Microsoft Customers Irate over Daylight-Saving Time Woes

 
 
By Peter Galli  |  Posted 2007-03-08
 
 
 

The extension of daylight-saving time by a month in the United States is causing enormous grief for some IT administrators running Microsoft software, as many of the software programs running on their users' systems need to be individually patched to reflect the change.

This year, DST (daylight-saving time) starts on Sunday, March 11—three weeks earlier than usual—and ends a week later than usual on Nov. 4.

Microsoft has been warning customers that unless certain updates are applied to their computers, the time zone settings for their system clock may be incorrect during this four-week period.

"In particular, you must make sure that both your Windows operating system and your calendar programs are updated," the company said on its support site.

In an acknowledgement of the seriousness of the DST change and the problems being experienced by its customers, at 5 a.m. PT on March 8 Microsoft opened its DST Support Central Site, a series of sites in Redmond, North Carolina, Las Gallinas and in India, where 24-hour support is provided for customers who run into escalations.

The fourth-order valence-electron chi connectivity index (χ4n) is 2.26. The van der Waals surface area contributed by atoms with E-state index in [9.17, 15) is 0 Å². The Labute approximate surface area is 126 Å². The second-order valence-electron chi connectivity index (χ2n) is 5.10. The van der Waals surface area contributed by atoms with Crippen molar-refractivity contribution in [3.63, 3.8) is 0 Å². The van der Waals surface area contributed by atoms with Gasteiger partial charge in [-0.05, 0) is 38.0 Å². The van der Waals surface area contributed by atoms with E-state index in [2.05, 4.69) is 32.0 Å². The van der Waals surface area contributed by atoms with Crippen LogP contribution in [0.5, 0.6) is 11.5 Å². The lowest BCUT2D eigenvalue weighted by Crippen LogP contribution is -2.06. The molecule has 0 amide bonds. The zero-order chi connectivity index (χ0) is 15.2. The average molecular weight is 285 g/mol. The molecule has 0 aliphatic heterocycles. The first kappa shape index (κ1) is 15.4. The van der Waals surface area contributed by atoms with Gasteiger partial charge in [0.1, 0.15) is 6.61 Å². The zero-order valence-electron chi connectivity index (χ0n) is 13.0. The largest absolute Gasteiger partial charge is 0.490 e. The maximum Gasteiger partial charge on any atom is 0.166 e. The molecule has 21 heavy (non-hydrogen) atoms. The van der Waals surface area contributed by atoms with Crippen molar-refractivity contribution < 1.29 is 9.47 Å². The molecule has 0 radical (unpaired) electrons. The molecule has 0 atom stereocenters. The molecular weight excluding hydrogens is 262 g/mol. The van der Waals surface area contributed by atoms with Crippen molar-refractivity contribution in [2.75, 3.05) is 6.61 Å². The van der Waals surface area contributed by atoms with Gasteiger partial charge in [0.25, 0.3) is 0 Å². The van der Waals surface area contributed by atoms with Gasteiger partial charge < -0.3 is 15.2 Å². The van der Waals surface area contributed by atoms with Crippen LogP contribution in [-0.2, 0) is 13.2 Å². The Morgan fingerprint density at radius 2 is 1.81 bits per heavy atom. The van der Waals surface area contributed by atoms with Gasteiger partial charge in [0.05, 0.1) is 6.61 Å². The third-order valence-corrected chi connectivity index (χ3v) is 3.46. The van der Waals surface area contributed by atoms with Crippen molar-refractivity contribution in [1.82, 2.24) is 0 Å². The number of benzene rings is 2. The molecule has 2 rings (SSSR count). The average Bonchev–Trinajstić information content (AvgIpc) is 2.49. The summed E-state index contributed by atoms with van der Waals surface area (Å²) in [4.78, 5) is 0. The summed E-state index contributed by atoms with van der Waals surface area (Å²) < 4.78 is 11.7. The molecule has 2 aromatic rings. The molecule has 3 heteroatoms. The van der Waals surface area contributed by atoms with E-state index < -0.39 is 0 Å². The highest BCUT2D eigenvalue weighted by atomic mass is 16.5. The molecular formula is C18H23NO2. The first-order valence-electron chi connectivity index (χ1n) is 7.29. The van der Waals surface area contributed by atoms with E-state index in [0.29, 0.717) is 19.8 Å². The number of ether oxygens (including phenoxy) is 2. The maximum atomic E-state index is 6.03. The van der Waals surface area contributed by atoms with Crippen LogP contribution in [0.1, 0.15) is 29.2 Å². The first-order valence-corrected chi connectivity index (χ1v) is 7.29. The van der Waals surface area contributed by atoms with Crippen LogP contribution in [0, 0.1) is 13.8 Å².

"I have been here [in Redmond] all day long, and I have seen very few escalations come through from our field. But it is early, so we may see more tomorrow and the next day. But today we have not been flooded with requests for information and guidance or help," M3 Sweatt, the chief of staff for the Windows Core Operating System Development Group, told eWEEK.

But, that being said, Microsoft was already working closely with its enterprise customers to ensure they had what they needed.

"Some of them are happy, some of them are not. But we are working with them as best we can to make sure we are addressing their issues," he said.

As such, the Redmond software maker has also posted a list of the most commonly asked questions it is receiving about DST, which customers can easily search to find the answers to their questions, he said.

Read the full story on eWeek: Microsoft Customers Irate over Daylight-Saving Time Woes